How to Tell When Your Heavy Duty Equipment Needs Lubrication

Heavy equipment operators must do an inspection every day before they start their work. These machines must operate under demanding and severe conditions, including handling heavy loads and working in rough weather.

Start with a visual check to be sure that nothing is broken or damaged, and note any unusual wear and tear. During these inspections, remember to check the lubrication of the machine, including the engine, hydraulic system, and coolant system. Keeping your equipment properly lubricated means it will be ready for action when needed.

Equipment that doesn’t get proper lubrication can suffer serious damage from metal-on-metal contact. Joints, links, and moving parts require oil to work correctly. It allows for smooth and frictionless movement and protects against wearing and heat damage.

How to Check Your Lubrication

Not all grease levels can be checked with the eye. For some lubrication inspection, you’ll need to check the drawing. If you are not sure where they are, check the equipment’s user manual.

Heavy Construction Equipment Lubrication Components

Making sure that your machinery is properly lubricated is an essential part of the job. Doing this requires you to understand some of the components and key elements of heavy construction equipment.

Engine Oil

Your machine’s engine oil system has been designed to circulate clean oil around the moving parts to keep everything running well.

The oil’s journey around the engine system starts in the engine oil’s sump, which is in a pan below the engine body. This oil enters the system through a pump, which draws up the oil and pushes it through an oil filter. Oil will lubricate the teeth of the opposing gears as they are turning. The filter keeps impurities out of the system.

Having the proper thickness of oil offers a layer of protection that reduces friction and damage to the system.

Suspension System

Another key element of your machine that needs lubrication is the suspension system. Often, the suspension system, drivelines, and vehicle chassis are done at the same time. Each of these are separate from the engine oil system, and need to be checked and lubricated regularly. Doing this ensures that the equipment undercarriage moves smoothly and there is minimal wear and tear on your machine. One thing to note is that it can take up to an hour each day to check and properly lubricate these systems. However, by opting to automate lubrication systems, you can save on time and money. Use manual lubrication methods for smaller equipment or points that are not accessible by machine. Automating this process can also protect workers from safety hazards.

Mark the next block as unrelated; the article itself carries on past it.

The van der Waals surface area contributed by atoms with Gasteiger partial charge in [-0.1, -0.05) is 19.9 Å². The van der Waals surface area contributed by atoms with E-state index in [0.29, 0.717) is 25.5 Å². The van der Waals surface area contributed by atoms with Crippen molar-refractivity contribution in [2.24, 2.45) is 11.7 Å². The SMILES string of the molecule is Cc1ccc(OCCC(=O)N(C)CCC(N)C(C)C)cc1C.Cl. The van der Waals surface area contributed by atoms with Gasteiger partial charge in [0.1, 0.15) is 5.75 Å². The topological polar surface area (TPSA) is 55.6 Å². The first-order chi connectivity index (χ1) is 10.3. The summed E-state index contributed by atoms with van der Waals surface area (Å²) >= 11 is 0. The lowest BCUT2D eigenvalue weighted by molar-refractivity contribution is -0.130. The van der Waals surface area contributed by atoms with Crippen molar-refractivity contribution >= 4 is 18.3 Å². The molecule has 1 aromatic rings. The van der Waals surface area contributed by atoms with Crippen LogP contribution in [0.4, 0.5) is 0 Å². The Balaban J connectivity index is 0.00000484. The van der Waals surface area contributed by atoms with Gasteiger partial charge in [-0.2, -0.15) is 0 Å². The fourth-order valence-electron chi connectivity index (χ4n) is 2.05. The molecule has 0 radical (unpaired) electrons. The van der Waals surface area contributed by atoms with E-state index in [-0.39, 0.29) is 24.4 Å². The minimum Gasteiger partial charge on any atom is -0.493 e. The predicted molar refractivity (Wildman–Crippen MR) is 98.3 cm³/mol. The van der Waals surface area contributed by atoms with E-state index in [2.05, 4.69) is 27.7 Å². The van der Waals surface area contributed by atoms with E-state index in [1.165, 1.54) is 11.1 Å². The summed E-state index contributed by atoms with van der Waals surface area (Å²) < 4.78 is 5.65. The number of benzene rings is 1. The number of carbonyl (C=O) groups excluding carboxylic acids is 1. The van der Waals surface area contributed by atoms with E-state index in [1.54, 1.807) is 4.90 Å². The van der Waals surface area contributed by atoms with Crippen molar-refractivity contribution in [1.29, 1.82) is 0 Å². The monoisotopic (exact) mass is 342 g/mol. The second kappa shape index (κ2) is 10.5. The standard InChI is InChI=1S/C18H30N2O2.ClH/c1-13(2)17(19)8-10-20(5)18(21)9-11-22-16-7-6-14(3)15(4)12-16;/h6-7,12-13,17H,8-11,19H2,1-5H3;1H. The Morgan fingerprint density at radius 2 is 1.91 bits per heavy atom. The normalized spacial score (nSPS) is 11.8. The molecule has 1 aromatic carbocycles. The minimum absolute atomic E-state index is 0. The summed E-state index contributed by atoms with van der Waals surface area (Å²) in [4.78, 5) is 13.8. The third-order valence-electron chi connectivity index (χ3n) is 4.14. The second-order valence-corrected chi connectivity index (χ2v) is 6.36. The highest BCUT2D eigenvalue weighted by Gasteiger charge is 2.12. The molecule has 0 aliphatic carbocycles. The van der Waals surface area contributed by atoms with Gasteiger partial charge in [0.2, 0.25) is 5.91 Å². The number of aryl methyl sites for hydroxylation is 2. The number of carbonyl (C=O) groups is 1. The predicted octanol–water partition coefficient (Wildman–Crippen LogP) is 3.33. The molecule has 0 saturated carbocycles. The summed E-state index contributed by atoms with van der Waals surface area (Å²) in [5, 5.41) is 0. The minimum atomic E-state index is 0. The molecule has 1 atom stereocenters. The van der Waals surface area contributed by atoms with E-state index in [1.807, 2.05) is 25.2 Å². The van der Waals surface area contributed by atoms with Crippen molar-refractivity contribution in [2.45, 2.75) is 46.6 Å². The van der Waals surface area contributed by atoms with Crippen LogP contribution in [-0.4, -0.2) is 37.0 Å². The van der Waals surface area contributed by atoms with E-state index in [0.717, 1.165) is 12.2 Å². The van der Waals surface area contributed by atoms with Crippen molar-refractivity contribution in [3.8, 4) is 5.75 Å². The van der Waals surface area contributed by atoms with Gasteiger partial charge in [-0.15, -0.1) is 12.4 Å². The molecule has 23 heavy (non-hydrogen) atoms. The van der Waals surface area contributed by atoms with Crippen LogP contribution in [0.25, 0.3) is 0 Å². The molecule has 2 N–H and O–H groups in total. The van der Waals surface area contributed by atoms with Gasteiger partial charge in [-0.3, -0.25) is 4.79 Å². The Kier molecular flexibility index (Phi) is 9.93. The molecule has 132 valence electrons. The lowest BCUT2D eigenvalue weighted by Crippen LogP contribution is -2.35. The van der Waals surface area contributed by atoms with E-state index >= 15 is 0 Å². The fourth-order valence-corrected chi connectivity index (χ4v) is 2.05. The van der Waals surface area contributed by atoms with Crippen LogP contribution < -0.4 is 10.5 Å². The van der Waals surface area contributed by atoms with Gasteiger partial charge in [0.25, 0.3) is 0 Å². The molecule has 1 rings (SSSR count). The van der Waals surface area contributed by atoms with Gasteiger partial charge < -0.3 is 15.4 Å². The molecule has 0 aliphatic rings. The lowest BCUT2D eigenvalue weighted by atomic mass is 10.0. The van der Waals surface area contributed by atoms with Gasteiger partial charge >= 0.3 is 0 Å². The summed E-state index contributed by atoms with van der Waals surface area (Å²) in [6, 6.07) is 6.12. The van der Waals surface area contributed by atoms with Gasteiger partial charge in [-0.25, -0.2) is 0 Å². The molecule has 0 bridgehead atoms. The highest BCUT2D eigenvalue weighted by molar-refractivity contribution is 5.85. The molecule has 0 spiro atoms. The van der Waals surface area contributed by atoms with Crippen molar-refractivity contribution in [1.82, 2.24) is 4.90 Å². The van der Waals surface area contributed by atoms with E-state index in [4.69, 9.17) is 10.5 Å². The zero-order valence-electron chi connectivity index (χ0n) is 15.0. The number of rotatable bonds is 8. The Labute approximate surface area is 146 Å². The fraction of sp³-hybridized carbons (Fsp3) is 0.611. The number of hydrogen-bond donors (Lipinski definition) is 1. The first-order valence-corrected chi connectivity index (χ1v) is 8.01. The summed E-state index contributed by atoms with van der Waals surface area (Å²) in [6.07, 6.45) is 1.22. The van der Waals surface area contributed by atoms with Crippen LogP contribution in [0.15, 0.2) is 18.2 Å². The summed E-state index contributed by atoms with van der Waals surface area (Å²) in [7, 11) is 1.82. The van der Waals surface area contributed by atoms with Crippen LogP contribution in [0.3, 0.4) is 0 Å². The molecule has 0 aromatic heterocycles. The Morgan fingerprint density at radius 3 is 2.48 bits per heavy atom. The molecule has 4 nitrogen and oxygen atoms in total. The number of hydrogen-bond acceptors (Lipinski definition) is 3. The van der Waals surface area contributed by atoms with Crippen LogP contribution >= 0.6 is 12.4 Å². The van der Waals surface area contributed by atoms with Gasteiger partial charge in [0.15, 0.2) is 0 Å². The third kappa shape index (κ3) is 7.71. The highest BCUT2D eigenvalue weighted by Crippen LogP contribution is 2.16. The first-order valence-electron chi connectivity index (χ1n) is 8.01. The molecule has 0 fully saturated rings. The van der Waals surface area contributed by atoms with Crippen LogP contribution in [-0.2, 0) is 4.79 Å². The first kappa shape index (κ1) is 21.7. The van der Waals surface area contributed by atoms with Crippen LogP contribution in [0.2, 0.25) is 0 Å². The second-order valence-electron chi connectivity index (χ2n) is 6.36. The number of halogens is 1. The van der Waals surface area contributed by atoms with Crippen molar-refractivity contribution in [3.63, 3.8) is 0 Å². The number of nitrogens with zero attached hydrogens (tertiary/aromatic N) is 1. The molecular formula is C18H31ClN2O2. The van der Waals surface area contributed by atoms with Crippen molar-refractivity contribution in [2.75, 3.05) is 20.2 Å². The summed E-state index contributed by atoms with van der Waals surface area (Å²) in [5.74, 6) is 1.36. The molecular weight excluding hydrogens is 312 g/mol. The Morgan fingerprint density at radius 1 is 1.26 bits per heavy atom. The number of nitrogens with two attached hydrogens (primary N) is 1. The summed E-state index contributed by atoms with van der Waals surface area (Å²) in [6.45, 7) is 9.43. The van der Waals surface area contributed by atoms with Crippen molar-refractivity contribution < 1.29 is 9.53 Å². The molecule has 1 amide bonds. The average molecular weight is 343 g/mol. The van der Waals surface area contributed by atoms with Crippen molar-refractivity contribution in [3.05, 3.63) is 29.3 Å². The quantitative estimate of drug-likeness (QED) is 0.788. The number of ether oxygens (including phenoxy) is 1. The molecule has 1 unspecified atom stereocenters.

Hydraulic System

Your equipment’s hydraulic system pushes force along hoses and lines that allows the heavy end of the machine to operate, whether it is a dozer blade or excavator bucket. Using oil allows the pressure to be moved at a constant rate throughout. This is necessary when you have heavy jobs and need your machines in their best working order.

Coolant System

The reality is that your equipment produces waste heat. Your coolant system removes the waste in an efficient and safe way. To do this, the coolant system needs to transfer heat away from the engine block; this prevents the engine from overheating. The system uses a pump that circulates water and coolant around the engine block.

As this mixture interacts with the hot engine, it draws the heat away. Then, it moves through a hose into the radiator at the front of the machine. Water traveling through this system will get rid of heat with the help of fans or the movement of air through the front grill.


The Society of Automotive Engineers (SAE) issues viscosity grades for engine oils. These grades refer to the temperature range that the oil will perform at its best. If the viscosity grade has a “W” at the end, this means it is suitable for cold-weather use. Heavier oil does not flow well in colder weather, and may not provide adequate protection against wear and tear.

In warmer weather, equipment needs a heavier grade as the warm temperatures can cause the equipment to heat up faster. These products allow for a good lubricant flow and protection for higher temperatures.


Something else that heavy equipment operators need to be aware of is how lubricants act in response to thermal and oxidative breakdown. Some lubricants can break down when exposed to oxygen. Oxidation can cause problems including increased oil viscosity, sludge buildup, and even corrosive acid formation.

Aeration can be a challenge for off-highway engines. These machines are more likely to have air bound within the oil. This scenario can pose problems as components like bearings need the protection of oil around them. This can lead to troubles with boundary lubrication, which is the thin film of oil that prevents damage from metal-to-metal contact.

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